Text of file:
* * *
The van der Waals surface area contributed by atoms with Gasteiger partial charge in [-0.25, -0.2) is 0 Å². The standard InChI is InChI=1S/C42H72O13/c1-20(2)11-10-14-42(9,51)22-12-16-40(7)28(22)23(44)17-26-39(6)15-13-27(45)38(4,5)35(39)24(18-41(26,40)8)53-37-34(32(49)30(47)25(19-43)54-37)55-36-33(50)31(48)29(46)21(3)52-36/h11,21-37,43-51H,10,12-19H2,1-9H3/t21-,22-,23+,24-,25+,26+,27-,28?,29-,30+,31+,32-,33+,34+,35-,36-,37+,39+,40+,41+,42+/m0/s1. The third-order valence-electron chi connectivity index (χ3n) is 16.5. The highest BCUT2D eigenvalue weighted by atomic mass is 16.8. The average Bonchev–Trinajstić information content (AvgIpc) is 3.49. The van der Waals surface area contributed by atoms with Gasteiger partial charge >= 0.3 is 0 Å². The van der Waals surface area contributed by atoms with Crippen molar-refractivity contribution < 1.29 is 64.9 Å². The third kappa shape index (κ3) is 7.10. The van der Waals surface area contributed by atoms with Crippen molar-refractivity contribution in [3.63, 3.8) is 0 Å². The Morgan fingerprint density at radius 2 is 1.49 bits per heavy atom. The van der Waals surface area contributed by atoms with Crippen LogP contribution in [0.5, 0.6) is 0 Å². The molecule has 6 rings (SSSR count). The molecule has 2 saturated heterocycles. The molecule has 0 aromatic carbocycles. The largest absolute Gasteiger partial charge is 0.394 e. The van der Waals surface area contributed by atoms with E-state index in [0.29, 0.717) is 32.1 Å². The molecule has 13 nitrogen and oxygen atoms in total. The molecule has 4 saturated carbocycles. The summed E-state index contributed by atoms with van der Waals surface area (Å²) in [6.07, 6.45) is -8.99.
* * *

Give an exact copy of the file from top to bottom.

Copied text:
The van der Waals surface area contributed by atoms with Gasteiger partial charge in [-0.25, -0.2) is 0 Å². The standard InChI is InChI=1S/C42H72O13/c1-20(2)11-10-14-42(9,51)22-12-16-40(7)28(22)23(44)17-26-39(6)15-13-27(45)38(4,5)35(39)24(18-41(26,40)8)53-37-34(32(49)30(47)25(19-43)54-37)55-36-33(50)31(48)29(46)21(3)52-36/h11,21-37,43-51H,10,12-19H2,1-9H3/t21-,22-,23+,24-,25+,26+,27-,28?,29-,30+,31+,32-,33+,34+,35-,36-,37+,39+,40+,41+,42+/m0/s1. The third-order valence-electron chi connectivity index (χ3n) is 16.5. The highest BCUT2D eigenvalue weighted by atomic mass is 16.8. The average Bonchev–Trinajstić information content (AvgIpc) is 3.49. The van der Waals surface area contributed by atoms with Gasteiger partial charge >= 0.3 is 0 Å². The van der Waals surface area contributed by atoms with Crippen molar-refractivity contribution < 1.29 is 64.9 Å². The third kappa shape index (κ3) is 7.10. The van der Waals surface area contributed by atoms with Crippen molar-refractivity contribution in [3.63, 3.8) is 0 Å². The Morgan fingerprint density at radius 2 is 1.49 bits per heavy atom. The van der Waals surface area contributed by atoms with Crippen LogP contribution in [0.5, 0.6) is 0 Å². The molecule has 6 rings (SSSR count). The molecule has 2 saturated heterocycles. The molecule has 0 aromatic carbocycles. The largest absolute Gasteiger partial charge is 0.394 e. The van der Waals surface area contributed by atoms with E-state index in [0.29, 0.717) is 32.1 Å². The molecule has 13 nitrogen and oxygen atoms in total. The molecule has 4 saturated carbocycles. The summed E-state index contributed by atoms with van der Waals surface area (Å²) in [6.07, 6.45) is -8.99.